# User talk:ThorinMuglindir

Welcome!

Hello, ThorinMuglindir, and welcome to Wikipedia! Thank you for your contributions. I hope you like the place and decide to stay. Here are a few good links for newcomers:

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You may also be interested in the discussions at Wikipedia talk:WikiProject Physics. linas 00:23, 25 October 2005 (UTC)

## Ideal Gas

Hi ThorinMuglindir, I was wondering if you wanted to help me fix the ideal gas page. There are plenty of conceptual errors on that page and it needs a lot of work. Please leave a comment on the talk page for Ideal gas. (I've made a few comments of my own about the need for a re-write). I'm not sure how to make it part of a wikiproject or what category it would fall under but since you seem to like physics and chemistry... I figured it would be a good match. let me know! thanks! Katanada (talk) 07:44, 4 February 2008 (UTC)

## Heat equation

Thank you for your edits at the Heat equation. I have a remark though. I think your contributions need to be better integrated in the article, and the sectioning needs to be changed. I mean, after all, the heat equation and the diffusion equation are the same thing, but now things look as is they are two, albeit related equations.

## I still exist!

Haha, ain't it great to see that I still exist! guys, this is my former account... —Preceding unsigned comment added by Stacy333 (talkcontribs) 15:03, 22 May 2008 (UTC) In other words, the part about the Green's function needs to go up, etc. Good luck working on it. :) Oleg Alexandrov (talk) 02:41, 25 October 2005 (UTC)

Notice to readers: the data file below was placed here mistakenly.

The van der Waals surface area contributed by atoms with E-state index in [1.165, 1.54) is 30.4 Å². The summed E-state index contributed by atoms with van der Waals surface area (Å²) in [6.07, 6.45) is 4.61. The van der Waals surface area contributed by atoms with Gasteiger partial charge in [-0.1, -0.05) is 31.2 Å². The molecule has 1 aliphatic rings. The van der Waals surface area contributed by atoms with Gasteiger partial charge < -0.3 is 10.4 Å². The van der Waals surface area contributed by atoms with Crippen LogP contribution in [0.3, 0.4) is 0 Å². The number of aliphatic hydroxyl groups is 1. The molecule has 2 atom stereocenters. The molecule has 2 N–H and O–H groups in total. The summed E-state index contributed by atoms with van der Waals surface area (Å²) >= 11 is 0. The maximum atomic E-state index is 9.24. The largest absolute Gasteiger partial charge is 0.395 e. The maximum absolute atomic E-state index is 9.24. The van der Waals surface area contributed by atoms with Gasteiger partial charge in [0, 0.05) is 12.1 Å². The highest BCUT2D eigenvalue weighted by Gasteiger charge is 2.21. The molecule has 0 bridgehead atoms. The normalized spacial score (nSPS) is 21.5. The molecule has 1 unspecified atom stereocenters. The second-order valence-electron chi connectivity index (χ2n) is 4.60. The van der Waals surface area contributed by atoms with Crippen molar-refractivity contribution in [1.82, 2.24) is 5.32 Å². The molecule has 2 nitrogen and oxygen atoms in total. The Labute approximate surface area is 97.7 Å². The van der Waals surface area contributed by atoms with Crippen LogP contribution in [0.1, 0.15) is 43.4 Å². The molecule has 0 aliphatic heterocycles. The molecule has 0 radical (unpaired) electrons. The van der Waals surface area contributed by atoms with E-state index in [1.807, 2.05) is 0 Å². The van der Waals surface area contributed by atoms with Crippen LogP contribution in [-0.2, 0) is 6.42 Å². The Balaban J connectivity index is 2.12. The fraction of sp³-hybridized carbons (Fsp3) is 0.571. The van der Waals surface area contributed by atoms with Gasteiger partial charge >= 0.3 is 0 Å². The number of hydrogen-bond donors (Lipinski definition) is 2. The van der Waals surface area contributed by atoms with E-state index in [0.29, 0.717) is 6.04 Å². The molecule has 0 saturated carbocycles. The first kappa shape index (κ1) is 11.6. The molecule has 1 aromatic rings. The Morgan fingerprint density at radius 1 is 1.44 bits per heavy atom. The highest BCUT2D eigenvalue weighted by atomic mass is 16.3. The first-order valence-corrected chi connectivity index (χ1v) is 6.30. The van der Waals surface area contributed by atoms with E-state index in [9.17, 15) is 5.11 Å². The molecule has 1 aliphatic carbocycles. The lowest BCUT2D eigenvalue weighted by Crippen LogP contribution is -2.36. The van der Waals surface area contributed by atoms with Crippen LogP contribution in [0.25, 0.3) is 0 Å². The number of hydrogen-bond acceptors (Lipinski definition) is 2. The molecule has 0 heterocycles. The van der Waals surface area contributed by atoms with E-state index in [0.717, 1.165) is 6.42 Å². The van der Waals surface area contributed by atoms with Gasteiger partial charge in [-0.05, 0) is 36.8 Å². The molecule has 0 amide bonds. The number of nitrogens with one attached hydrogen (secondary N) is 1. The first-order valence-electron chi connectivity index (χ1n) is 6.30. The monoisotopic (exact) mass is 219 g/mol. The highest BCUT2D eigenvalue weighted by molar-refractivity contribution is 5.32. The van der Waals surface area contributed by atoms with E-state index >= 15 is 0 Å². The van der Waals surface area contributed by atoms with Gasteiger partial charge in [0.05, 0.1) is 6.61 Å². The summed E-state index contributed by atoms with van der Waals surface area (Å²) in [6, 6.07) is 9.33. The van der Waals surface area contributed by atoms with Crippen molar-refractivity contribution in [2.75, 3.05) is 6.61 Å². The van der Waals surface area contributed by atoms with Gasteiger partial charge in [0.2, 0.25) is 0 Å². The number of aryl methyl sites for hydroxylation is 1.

## Style remark

One remark. One should not put links into section headings. That is, instead of ==Diffusion== one better write ==Diffusion== and embed the link in the text below. This is good style, rather universally followed on Wikipedia. Thanks. Oleg Alexandrov (talk) 13:03, 25 October 2005 (UTC)

## Heat equation, again

I just wonder if you plan to do more work on heat equation. For now it looks that there is one object called "heat equation", and it has an evil twin called "diffusion equation". I think one should use the same "heat equation" terminology throughout most the article, as it is the same equation. More work on integrating your contributions would be needed, so that the stuff in there reads as one article. Wonder what you think. Thanks. Oleg Alexandrov (talk) 02:23, 30 October 2005 (UTC)